Then the king promised immunity to one and all, arrived at the truth by piecing their narratives together, and ended by respectfully giving Mister Duly his own daughter, together with a thousand villages. Then he bethought himself that he had no son, so he anointed Mister Duly crown prince. And the crown prince, together with his family, lived happily; for means of enjoyment were provided in great variety.

"And that is why I say:

What's duly his, a man receives, . . .

and the rest of it." And Gold continued: "After these reflections, I recovered from my money-madness. For there is much wisdom in this:

Not rank, but character, is birth;

It is not eyes, but wits, that see; [253}

True learning it's, to cease from wrong;

Contentment is prosperity.

And again:

Yes, all prosperities are his,

Whose heart is filled with mirth:

The feet in leather sandals shod,

Travel a leather earth.

A hundred leagues is nothing to him

Whose vehicle is greed:

To clasp the wealth that fingers touch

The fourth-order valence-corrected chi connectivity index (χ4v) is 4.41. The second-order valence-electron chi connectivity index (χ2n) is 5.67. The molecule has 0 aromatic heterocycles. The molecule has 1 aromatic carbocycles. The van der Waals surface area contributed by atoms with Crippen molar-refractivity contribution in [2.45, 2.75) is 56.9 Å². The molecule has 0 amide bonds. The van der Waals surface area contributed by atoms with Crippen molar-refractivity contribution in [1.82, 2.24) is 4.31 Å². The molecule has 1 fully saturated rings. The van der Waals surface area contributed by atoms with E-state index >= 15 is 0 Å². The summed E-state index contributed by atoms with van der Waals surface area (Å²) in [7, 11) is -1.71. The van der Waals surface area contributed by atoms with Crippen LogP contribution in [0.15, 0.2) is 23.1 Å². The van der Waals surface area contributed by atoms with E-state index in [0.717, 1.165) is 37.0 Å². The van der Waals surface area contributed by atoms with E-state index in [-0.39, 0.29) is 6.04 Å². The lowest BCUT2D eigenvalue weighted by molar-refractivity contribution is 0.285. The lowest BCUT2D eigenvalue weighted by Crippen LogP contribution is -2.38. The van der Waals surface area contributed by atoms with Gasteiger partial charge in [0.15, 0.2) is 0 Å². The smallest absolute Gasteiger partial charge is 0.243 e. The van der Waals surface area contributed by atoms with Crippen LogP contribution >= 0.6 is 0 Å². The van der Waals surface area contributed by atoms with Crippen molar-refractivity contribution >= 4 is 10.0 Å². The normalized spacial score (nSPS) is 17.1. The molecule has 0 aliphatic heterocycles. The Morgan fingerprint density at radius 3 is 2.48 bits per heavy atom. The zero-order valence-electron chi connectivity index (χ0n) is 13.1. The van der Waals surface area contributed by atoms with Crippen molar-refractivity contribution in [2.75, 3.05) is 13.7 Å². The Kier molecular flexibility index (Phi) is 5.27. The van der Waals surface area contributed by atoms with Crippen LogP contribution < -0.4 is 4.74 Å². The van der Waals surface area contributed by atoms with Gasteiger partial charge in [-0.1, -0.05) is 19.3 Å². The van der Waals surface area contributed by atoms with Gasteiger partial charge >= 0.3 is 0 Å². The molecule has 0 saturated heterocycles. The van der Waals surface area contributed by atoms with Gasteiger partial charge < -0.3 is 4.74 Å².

Contentment has no need.

Since Vishnu, universal lord,

Through thee a dwarf was made,

manhood's solvent, Greed divine,

To thee be homage paid.

No feat is hard for thee, O Greed,

Dishonour's wedded dame,

Who, for the men of kindest heart,

Prepares draughts of shame.

What man should never bear, I bore;

I spoke and, speaking, lied;

I waited at the stranger's door:

O Greed, be satisfied!

And again:

I've drunk foul water; slept forlorn

On gathered bits of broken thorn;

I've lost my love, I've begged for alms,

Enduring heart- and belly-qualms;

I've crossed the sea; I've walked afar;

I've treasured half a shattered jar:

Of further labours is there need?

Quick, damn you! Give your orders, Greed!}

No poor man's evidence is heard,

Though logic link it word to word:

While wealthy babble passes muster

Though crammed with harshness, vice, and bluster.

The wealthy, though of meanest birth,

Are much respected on the earth:

The poor whose lineage is prized

Like clearest moonlight, are despised.

The wealthy are, however old,

Rejuvenated by their gold:

If money has departed, then

The youngest lads are aged men.

Since brother, son, and wife, and friend

Desert when cash is at an end,

Returning when the cash rolls in,

cash that is our next of kin.

"At the moment when, with such thoughts in my mind, I went to my quarters, our friend Swift came to me and suggested a journey hither. So here I am. I have come with him to visit you. Thus I have related to you the cause of my gloom.

"Well, there is this to be said:

The world - gods, elephants, and men,

Deer, devils, snakes -

Before the noonday hour is spent,

Its dinner takes.

When hour and appetite arrive,

There should suffice

For world-wide conqueror or slave